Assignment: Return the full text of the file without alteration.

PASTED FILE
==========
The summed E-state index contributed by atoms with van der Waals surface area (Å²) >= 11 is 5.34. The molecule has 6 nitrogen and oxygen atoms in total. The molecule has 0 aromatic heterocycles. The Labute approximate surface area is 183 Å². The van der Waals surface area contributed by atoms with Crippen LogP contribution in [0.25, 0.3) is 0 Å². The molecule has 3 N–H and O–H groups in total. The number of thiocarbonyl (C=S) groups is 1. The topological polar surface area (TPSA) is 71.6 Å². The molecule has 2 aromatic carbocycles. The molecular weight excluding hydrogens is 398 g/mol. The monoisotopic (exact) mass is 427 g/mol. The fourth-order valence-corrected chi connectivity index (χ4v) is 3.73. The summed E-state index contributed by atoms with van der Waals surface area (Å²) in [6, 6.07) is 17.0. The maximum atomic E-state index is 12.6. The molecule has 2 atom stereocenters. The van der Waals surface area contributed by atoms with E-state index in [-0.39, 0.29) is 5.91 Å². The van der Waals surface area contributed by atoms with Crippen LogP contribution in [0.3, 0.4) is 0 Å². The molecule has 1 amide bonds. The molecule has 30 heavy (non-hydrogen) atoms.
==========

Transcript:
The summed E-state index contributed by atoms with van der Waals surface area (Å²) >= 11 is 5.34. The molecule has 6 nitrogen and oxygen atoms in total. The molecule has 0 aromatic heterocycles. The Labute approximate surface area is 183 Å². The van der Waals surface area contributed by atoms with Crippen LogP contribution in [0.25, 0.3) is 0 Å². The molecule has 3 N–H and O–H groups in total. The number of thiocarbonyl (C=S) groups is 1. The topological polar surface area (TPSA) is 71.6 Å². The molecule has 2 aromatic carbocycles. The molecular weight excluding hydrogens is 398 g/mol. The monoisotopic (exact) mass is 427 g/mol. The fourth-order valence-corrected chi connectivity index (χ4v) is 3.73. The summed E-state index contributed by atoms with van der Waals surface area (Å²) in [6, 6.07) is 17.0. The maximum atomic E-state index is 12.6. The molecule has 2 atom stereocenters. The van der Waals surface area contributed by atoms with E-state index in [-0.39, 0.29) is 5.91 Å². The van der Waals surface area contributed by atoms with Crippen LogP contribution in [0.3, 0.4) is 0 Å². The molecule has 1 amide bonds. The molecule has 30 heavy (non-hydrogen) atoms.